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CHAPTER 13 CODING DESIGN, CODING PROCESS, AND CODER RELIABILITY STUDIESINTRODUCTIONThe proficiencies of PISA respondents were estimated based on their performance on the test itemsadministered in the assessment. In the PISA 2015 assessment, countries1 taking part in the computerbased assessment (CBA) administered 18 clusters of trend items from previous cycles – six clusters eachof mathematics, reading and science – and six clusters of new science items developed for 2015.Countries that chose to take part in the Financial Literacy assessment administered two additionalclusters of financial literacy items. The tests in countries that used paper-based assessment (PBA) wasbased solely on the 18 clusters of items from previous PISA cycles.The PISA 2015 tests consisted of both selected- and constructed-response items. Selected-responseitems had predefined correct answers that could be computer-coded. While some of the constructedresponse items were automatically coded by computer, some elicited a wider variety of responses thatcould not be categorized in advance, thus requiring human coding. The breakdown of all test items bydomain, item format, and coding method is shown in Table 13.1.Table 13.1: Number of cognitive items by domain, item format, and coding BAAutomaticItem FormatConstructed-responseSimple selected-responseComplex esponseSimple selected-responseComplex 18 (17)16 (19)13 (13)22 (20)69 (69)41 (38)15 (18)12 (12)3 (3)71 (71)40 (44)31 (27)11 (10)6 (6)88 (87)50 (51)30 (27)8 (9)0 (0)88 rend and New)161012543NANote:1. Consistent with previous cycles, easier and standard forms were developed for mathematics and literacy. Number in the cell corresponds to the standard forms while the number in parenthesiscorresponds to the easier form.2. New Science and Financial Literacy are CBA domains only.3. The six parts of the trend Reading unit, Employment, R219, were separately coded to achieve consistent and accurate scoring. Note that, in the final item counts, four parts related to completingan employment application form were counted as a single item.The multiple coding design in PISA 2015 included all human-coded items for monitoring coderreliabilities within country as well as across countries. This chapter aims to describe coding proceduresand preparation, coding design options, and coding reliability studies.CODING PROCEDURESFor CBA participants, the coding designs for the CBA responses for Mathematics, reading, science, andFinancial Literacy (when applicable) were greatly simplified through use of the Open-Ended CodingSystem (OECS). This computer system, developed for PISA 2015, supported coders in their work to codethe CBA responses while ensuring that the coding design was appropriately implemented. Detailedinformation about the system was included in the OECS Manual. The OECS system worked offline,1PISA participants can be a country, a region, an economy, or a subsample within the former three types of entities. In this chapter, the genericterms “countries” or “participants” are used for the purpose of simplicity.1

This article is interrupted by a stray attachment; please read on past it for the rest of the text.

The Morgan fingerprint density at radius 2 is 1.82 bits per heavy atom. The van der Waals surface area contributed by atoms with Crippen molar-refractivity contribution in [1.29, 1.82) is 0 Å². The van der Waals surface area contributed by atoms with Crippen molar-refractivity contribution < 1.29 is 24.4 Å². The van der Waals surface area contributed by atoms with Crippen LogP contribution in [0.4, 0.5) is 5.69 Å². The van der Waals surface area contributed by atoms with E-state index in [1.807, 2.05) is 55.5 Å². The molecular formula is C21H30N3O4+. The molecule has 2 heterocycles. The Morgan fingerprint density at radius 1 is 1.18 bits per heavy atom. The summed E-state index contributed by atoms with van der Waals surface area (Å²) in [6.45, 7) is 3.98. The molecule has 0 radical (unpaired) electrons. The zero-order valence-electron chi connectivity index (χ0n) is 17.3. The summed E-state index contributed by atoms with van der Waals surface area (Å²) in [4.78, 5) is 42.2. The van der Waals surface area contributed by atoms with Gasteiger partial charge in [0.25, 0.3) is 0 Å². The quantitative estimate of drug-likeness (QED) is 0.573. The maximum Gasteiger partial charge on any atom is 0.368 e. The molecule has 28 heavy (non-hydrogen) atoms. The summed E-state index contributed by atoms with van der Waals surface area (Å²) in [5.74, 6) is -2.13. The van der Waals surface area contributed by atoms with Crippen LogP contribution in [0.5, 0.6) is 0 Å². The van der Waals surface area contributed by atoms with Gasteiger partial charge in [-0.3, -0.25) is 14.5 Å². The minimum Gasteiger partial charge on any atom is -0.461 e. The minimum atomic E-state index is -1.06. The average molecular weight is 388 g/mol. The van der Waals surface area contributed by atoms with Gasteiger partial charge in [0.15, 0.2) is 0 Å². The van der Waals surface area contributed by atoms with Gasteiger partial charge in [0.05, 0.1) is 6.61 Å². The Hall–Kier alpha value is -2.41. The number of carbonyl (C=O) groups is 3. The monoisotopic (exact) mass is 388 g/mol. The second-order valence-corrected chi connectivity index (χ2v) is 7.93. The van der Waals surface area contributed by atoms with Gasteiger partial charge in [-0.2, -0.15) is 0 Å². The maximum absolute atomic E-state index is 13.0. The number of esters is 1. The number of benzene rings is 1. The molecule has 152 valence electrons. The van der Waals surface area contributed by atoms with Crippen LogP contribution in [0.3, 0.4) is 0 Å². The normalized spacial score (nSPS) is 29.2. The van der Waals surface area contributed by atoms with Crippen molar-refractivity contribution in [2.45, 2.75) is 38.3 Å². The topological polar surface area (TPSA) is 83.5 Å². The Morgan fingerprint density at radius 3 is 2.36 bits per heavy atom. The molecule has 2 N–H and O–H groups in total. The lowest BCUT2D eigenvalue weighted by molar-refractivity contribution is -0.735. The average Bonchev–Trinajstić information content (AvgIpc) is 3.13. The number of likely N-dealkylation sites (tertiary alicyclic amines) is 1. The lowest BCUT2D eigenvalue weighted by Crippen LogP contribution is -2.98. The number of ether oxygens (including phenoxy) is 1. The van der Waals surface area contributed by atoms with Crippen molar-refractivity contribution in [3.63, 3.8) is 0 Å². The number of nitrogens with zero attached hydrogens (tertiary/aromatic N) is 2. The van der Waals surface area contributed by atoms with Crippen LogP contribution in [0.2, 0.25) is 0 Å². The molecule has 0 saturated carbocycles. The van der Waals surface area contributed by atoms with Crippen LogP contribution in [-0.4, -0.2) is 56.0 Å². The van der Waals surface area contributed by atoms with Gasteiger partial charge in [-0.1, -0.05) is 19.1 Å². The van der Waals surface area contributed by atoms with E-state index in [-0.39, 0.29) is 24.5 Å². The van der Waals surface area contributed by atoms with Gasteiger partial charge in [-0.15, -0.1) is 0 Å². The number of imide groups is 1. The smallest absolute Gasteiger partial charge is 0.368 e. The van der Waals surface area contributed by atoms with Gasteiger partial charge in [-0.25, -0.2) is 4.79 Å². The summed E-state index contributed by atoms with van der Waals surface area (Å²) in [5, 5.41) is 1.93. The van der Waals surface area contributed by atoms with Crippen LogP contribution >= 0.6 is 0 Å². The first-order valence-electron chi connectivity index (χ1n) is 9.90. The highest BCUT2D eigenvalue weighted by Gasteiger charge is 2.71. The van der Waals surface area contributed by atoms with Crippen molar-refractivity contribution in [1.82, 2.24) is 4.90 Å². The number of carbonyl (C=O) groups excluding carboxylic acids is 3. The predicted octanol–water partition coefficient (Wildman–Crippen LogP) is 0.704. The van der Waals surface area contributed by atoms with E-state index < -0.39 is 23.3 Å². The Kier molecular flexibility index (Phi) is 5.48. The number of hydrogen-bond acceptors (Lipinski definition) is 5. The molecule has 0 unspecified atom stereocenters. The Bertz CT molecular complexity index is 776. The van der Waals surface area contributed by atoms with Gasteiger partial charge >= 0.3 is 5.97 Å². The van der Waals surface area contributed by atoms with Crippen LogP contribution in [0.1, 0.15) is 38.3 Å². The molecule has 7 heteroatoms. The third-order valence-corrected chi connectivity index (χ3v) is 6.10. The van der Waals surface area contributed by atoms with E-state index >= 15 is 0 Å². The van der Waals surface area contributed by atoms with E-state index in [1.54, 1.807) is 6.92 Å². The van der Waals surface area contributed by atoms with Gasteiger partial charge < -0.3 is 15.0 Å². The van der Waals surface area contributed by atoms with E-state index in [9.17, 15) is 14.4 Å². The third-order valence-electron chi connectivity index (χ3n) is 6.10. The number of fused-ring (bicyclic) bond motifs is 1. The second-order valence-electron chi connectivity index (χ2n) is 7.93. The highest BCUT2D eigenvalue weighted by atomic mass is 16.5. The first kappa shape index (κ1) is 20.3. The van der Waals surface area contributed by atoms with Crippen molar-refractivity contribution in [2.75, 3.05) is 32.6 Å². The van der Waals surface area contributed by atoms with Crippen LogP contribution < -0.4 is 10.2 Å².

meaning coders did not need a network connection. It organized responses according to the agreedupon coding designs.During the CBA coding, coders worked only with individual PDF files, one for each item, containing onepage per item response to be coded. Each page displayed the item stem or question, the individualresponse, and the available codes for the item. The coder was instructed to click the circle next to theselected code, which was then saved within the file. Also included on each page were two checkboxeslabeled “recoded” and “defer.” The recoded box was to be checked if the response had been recoded byanother coder for any reason. The defer box was used if the coder was not sure what code to assign tothe response. These deferred responses were later reviewed and coded by the coder. It was expectedthat coders would code the majority of responses for which they were responsible and defer responsesonly in unusual circumstances. When deferring a response, it was suggested that the coder entercomments into the box labeled “comment” to indicate the reason for deferring the given response.Coders worked on one file until all responses in that file were coded. The process was repeated until allitems were coded. The approach of coding by item has been shown to improve reliability and wasgreatly facilitated by the OECS.For PBA participants, the coding designs for the PBA responses for Mathematics, reading, and sciencewere supported by the Data Management Expert System and reliability was monitored through theOpen-Ended Reporting System (OERS), a computer tool that worked in conjunction with the DataManagement Expert (DME) software to evaluate and report reliability for paper-based open-constructedresponses. Detailed information about the system was provided in the OERS Manual. The coding processfor PBA participants involved using the actual paper booklets, with some booklets single coded andothers multiple coded by two or more coders. When single coded, coders marked directly in thebooklets. When multiple coded, coders coded first on the coding sheets, while the last coder codeddirectly in the booklet.National centres used the output reports generated by the OECS and OERS to monitor irregularities anddeviations in the coding process. Careful monitoring of coding reliability plays an important role in dataquality control. Through coder reliability monitoring, coding inconsistencies or problems within andacross countries could be detected early in the coding process through OECS/OERS output reports,allowing action to be taken as soon as possible. The OECS/OERS worked in concert with the DMEdatabase to generate two types of reliability reports: i) proportion agreement and ii) coding categorydistributions. National Project Managers (NPMs) were instructed to investigate whether a systematicpattern of irregularities existed and was attributable to a particular coder or item. In addition, they wereinstructed not to carry out resolution (e.g. changing coding on individual responses to reach highercoding consistency). Instead, if systematic irregularities were identified, all responses from a particularitem or a particular coder needed to be recoded, including those that showed disagreement as well asthose that showed agreement. In general, inconsistencies or problems were due to misunderstanding ofgeneral scoring guidelines and/or a rubric for a particular item or misuse of OECS/OERS. Coder reliabilitystudies also made use of the OECS/OERS reports submitted by national centres.CODING PREPARATIONPrior to the assessment, a number of key activities were completed by National Centres to prepare forthe process of coding responses to the human-coded constructed-response items.Recruitment of National Coder Teams2